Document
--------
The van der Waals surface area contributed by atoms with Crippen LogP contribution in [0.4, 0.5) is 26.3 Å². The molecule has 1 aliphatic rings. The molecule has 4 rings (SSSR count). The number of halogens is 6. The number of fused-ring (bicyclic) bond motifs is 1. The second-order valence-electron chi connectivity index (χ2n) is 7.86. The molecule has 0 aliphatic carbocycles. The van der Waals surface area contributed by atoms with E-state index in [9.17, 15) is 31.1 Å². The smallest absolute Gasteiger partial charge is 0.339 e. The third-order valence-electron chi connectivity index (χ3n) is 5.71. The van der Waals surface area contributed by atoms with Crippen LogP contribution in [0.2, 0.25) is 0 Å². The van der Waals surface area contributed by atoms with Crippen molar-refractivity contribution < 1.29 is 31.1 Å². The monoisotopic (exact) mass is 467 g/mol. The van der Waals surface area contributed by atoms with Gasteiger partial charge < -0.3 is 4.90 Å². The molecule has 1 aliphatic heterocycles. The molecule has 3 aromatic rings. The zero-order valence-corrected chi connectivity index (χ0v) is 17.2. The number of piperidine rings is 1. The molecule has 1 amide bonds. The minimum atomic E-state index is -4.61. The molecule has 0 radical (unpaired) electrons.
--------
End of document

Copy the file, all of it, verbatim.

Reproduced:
The van der Waals surface area contributed by atoms with Crippen LogP contribution in [0.4, 0.5) is 26.3 Å². The molecule has 1 aliphatic rings. The molecule has 4 rings (SSSR count). The number of halogens is 6. The number of fused-ring (bicyclic) bond motifs is 1. The second-order valence-electron chi connectivity index (χ2n) is 7.86. The molecule has 0 aliphatic carbocycles. The van der Waals surface area contributed by atoms with E-state index in [9.17, 15) is 31.1 Å². The smallest absolute Gasteiger partial charge is 0.339 e. The third-order valence-electron chi connectivity index (χ3n) is 5.71. The van der Waals surface area contributed by atoms with Crippen LogP contribution in [0.2, 0.25) is 0 Å². The van der Waals surface area contributed by atoms with Crippen molar-refractivity contribution < 1.29 is 31.1 Å². The monoisotopic (exact) mass is 467 g/mol. The van der Waals surface area contributed by atoms with Gasteiger partial charge < -0.3 is 4.90 Å². The molecule has 1 aliphatic heterocycles. The molecule has 3 aromatic rings. The zero-order valence-corrected chi connectivity index (χ0v) is 17.2. The number of piperidine rings is 1. The molecule has 1 amide bonds. The minimum atomic E-state index is -4.61. The molecule has 0 radical (unpaired) electrons.